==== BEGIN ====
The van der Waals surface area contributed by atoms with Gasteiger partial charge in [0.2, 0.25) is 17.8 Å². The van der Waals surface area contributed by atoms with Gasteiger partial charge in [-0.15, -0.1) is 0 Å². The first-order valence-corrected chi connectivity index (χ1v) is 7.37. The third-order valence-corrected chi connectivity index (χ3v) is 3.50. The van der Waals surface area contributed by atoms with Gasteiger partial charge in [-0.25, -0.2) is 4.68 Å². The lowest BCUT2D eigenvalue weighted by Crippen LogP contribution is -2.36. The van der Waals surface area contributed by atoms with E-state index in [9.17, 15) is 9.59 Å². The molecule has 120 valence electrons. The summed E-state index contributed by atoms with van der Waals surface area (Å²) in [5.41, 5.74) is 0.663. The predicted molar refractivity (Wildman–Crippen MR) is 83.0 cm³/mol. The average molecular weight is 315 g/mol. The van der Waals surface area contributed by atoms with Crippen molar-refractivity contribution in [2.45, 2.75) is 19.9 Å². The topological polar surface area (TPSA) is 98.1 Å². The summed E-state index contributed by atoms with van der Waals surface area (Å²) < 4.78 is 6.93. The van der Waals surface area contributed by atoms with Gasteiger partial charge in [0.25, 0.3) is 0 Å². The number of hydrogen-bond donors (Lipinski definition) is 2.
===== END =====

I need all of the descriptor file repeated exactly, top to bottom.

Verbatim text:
The van der Waals surface area contributed by atoms with Gasteiger partial charge in [0.2, 0.25) is 17.8 Å². The van der Waals surface area contributed by atoms with Gasteiger partial charge in [-0.15, -0.1) is 0 Å². The first-order valence-corrected chi connectivity index (χ1v) is 7.37. The third-order valence-corrected chi connectivity index (χ3v) is 3.50. The van der Waals surface area contributed by atoms with Gasteiger partial charge in [-0.25, -0.2) is 4.68 Å². The lowest BCUT2D eigenvalue weighted by Crippen LogP contribution is -2.36. The van der Waals surface area contributed by atoms with E-state index in [9.17, 15) is 9.59 Å². The molecule has 120 valence electrons. The summed E-state index contributed by atoms with van der Waals surface area (Å²) in [5.41, 5.74) is 0.663. The predicted molar refractivity (Wildman–Crippen MR) is 83.0 cm³/mol. The average molecular weight is 315 g/mol. The van der Waals surface area contributed by atoms with Crippen molar-refractivity contribution in [2.45, 2.75) is 19.9 Å². The topological polar surface area (TPSA) is 98.1 Å². The summed E-state index contributed by atoms with van der Waals surface area (Å²) < 4.78 is 6.93. The van der Waals surface area contributed by atoms with Gasteiger partial charge in [0.25, 0.3) is 0 Å². The number of hydrogen-bond donors (Lipinski definition) is 2.